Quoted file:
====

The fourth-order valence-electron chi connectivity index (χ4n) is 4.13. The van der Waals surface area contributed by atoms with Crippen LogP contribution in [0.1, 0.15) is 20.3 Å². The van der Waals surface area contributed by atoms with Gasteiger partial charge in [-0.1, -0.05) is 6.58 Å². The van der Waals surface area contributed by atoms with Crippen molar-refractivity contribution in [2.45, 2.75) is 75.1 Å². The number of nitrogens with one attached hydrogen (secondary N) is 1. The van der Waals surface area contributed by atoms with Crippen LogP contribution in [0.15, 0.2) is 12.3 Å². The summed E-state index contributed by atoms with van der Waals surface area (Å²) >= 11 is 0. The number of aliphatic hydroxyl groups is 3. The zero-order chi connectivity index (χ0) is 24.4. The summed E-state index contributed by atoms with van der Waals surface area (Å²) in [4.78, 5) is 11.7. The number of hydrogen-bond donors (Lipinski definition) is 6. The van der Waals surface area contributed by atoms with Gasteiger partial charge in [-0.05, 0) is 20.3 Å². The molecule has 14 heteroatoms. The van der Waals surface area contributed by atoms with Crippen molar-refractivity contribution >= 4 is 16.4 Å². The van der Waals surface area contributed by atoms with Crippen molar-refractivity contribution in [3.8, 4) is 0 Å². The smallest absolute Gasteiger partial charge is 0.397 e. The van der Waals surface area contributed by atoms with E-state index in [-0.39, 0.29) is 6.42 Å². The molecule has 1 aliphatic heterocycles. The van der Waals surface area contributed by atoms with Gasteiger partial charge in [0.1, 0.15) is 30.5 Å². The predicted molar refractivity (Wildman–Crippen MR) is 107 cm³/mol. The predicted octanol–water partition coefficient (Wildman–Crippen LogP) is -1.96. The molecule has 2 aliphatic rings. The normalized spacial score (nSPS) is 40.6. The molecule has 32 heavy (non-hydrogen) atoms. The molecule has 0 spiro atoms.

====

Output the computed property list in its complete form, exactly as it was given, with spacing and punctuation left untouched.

The fourth-order valence-electron chi connectivity index (χ4n) is 4.13. The van der Waals surface area contributed by atoms with Crippen LogP contribution in [0.1, 0.15) is 20.3 Å². The van der Waals surface area contributed by atoms with Gasteiger partial charge in [-0.1, -0.05) is 6.58 Å². The van der Waals surface area contributed by atoms with Crippen molar-refractivity contribution in [2.45, 2.75) is 75.1 Å². The number of nitrogens with one attached hydrogen (secondary N) is 1. The van der Waals surface area contributed by atoms with Crippen LogP contribution in [0.15, 0.2) is 12.3 Å². The summed E-state index contributed by atoms with van der Waals surface area (Å²) >= 11 is 0. The number of aliphatic hydroxyl groups is 3. The zero-order chi connectivity index (χ0) is 24.4. The summed E-state index contributed by atoms with van der Waals surface area (Å²) in [4.78, 5) is 11.7. The number of hydrogen-bond donors (Lipinski definition) is 6. The van der Waals surface area contributed by atoms with Gasteiger partial charge in [-0.05, 0) is 20.3 Å². The molecule has 14 heteroatoms. The van der Waals surface area contributed by atoms with Crippen molar-refractivity contribution >= 4 is 16.4 Å². The van der Waals surface area contributed by atoms with Crippen molar-refractivity contribution in [3.8, 4) is 0 Å². The smallest absolute Gasteiger partial charge is 0.397 e. The van der Waals surface area contributed by atoms with E-state index in [-0.39, 0.29) is 6.42 Å². The molecule has 1 aliphatic heterocycles. The van der Waals surface area contributed by atoms with Gasteiger partial charge in [0.1, 0.15) is 30.5 Å². The predicted molar refractivity (Wildman–Crippen MR) is 107 cm³/mol. The predicted octanol–water partition coefficient (Wildman–Crippen LogP) is -1.96. The molecule has 2 aliphatic rings. The normalized spacial score (nSPS) is 40.6. The molecule has 32 heavy (non-hydrogen) atoms. The molecule has 0 spiro atoms.